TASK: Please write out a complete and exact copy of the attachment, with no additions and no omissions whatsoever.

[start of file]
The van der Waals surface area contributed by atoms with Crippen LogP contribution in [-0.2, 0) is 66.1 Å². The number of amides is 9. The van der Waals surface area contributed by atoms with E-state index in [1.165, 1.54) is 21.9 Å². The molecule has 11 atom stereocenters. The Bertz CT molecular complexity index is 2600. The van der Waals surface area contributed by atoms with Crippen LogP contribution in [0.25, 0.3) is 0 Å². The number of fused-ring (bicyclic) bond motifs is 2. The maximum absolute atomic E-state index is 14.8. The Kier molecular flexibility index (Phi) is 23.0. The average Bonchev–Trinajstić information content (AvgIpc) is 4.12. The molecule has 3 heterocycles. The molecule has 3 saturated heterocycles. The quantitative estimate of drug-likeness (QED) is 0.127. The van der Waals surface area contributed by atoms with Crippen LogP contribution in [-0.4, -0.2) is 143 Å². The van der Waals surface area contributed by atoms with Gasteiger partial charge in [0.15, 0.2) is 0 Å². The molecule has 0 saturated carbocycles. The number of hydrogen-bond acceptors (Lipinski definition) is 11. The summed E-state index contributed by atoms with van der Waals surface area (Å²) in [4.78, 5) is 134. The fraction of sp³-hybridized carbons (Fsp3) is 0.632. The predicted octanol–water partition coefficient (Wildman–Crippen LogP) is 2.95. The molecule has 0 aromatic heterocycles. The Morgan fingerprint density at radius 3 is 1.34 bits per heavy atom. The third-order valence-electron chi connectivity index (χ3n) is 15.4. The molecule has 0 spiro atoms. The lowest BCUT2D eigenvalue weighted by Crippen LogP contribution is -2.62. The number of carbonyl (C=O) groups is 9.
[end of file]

The van der Waals surface area contributed by atoms with Crippen LogP contribution in [-0.2, 0) is 66.1 Å². The number of amides is 9. The van der Waals surface area contributed by atoms with E-state index in [1.165, 1.54) is 21.9 Å². The molecule has 11 atom stereocenters. The Bertz CT molecular complexity index is 2600. The van der Waals surface area contributed by atoms with Crippen LogP contribution in [0.25, 0.3) is 0 Å². The number of fused-ring (bicyclic) bond motifs is 2. The maximum absolute atomic E-state index is 14.8. The Kier molecular flexibility index (Phi) is 23.0. The average Bonchev–Trinajstić information content (AvgIpc) is 4.12. The molecule has 3 heterocycles. The molecule has 3 saturated heterocycles. The quantitative estimate of drug-likeness (QED) is 0.127. The van der Waals surface area contributed by atoms with Crippen LogP contribution in [-0.4, -0.2) is 143 Å². The van der Waals surface area contributed by atoms with Gasteiger partial charge in [0.15, 0.2) is 0 Å². The molecule has 0 saturated carbocycles. The number of hydrogen-bond acceptors (Lipinski definition) is 11. The summed E-state index contributed by atoms with van der Waals surface area (Å²) in [4.78, 5) is 134. The fraction of sp³-hybridized carbons (Fsp3) is 0.632. The predicted octanol–water partition coefficient (Wildman–Crippen LogP) is 2.95. The molecule has 0 aromatic heterocycles. The Morgan fingerprint density at radius 3 is 1.34 bits per heavy atom. The third-order valence-electron chi connectivity index (χ3n) is 15.4. The molecule has 0 spiro atoms. The lowest BCUT2D eigenvalue weighted by Crippen LogP contribution is -2.62. The number of carbonyl (C=O) groups is 9.